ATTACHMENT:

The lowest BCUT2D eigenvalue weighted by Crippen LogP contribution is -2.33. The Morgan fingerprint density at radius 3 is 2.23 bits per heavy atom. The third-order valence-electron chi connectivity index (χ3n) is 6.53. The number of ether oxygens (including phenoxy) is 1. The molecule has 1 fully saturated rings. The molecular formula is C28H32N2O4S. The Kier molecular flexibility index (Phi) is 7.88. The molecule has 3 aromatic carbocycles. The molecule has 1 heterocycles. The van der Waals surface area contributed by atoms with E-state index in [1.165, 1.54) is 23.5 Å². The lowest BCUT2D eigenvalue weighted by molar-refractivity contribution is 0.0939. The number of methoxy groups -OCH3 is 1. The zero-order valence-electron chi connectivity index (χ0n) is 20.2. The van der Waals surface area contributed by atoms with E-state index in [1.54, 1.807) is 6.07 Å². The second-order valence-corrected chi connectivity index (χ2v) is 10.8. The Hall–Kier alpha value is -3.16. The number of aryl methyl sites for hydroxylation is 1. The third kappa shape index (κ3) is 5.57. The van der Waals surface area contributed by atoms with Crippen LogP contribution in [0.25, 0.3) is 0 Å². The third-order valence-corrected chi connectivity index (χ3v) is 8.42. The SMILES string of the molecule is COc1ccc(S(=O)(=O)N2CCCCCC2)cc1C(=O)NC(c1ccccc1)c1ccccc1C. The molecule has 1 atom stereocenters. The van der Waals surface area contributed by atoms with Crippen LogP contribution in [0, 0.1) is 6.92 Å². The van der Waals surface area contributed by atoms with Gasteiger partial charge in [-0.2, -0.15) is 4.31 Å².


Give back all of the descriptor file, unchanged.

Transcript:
The lowest BCUT2D eigenvalue weighted by Crippen LogP contribution is -2.33. The Morgan fingerprint density at radius 3 is 2.23 bits per heavy atom. The third-order valence-electron chi connectivity index (χ3n) is 6.53. The number of ether oxygens (including phenoxy) is 1. The molecule has 1 fully saturated rings. The molecular formula is C28H32N2O4S. The Kier molecular flexibility index (Phi) is 7.88. The molecule has 3 aromatic carbocycles. The molecule has 1 heterocycles. The van der Waals surface area contributed by atoms with E-state index in [1.165, 1.54) is 23.5 Å². The lowest BCUT2D eigenvalue weighted by molar-refractivity contribution is 0.0939. The number of methoxy groups -OCH3 is 1. The zero-order valence-electron chi connectivity index (χ0n) is 20.2. The van der Waals surface area contributed by atoms with E-state index in [1.54, 1.807) is 6.07 Å². The second-order valence-corrected chi connectivity index (χ2v) is 10.8. The Hall–Kier alpha value is -3.16. The number of aryl methyl sites for hydroxylation is 1. The third kappa shape index (κ3) is 5.57. The van der Waals surface area contributed by atoms with Crippen LogP contribution in [0.25, 0.3) is 0 Å². The third-order valence-corrected chi connectivity index (χ3v) is 8.42. The SMILES string of the molecule is COc1ccc(S(=O)(=O)N2CCCCCC2)cc1C(=O)NC(c1ccccc1)c1ccccc1C. The molecule has 1 atom stereocenters. The van der Waals surface area contributed by atoms with Crippen LogP contribution in [0, 0.1) is 6.92 Å². The van der Waals surface area contributed by atoms with Gasteiger partial charge in [-0.2, -0.15) is 4.31 Å².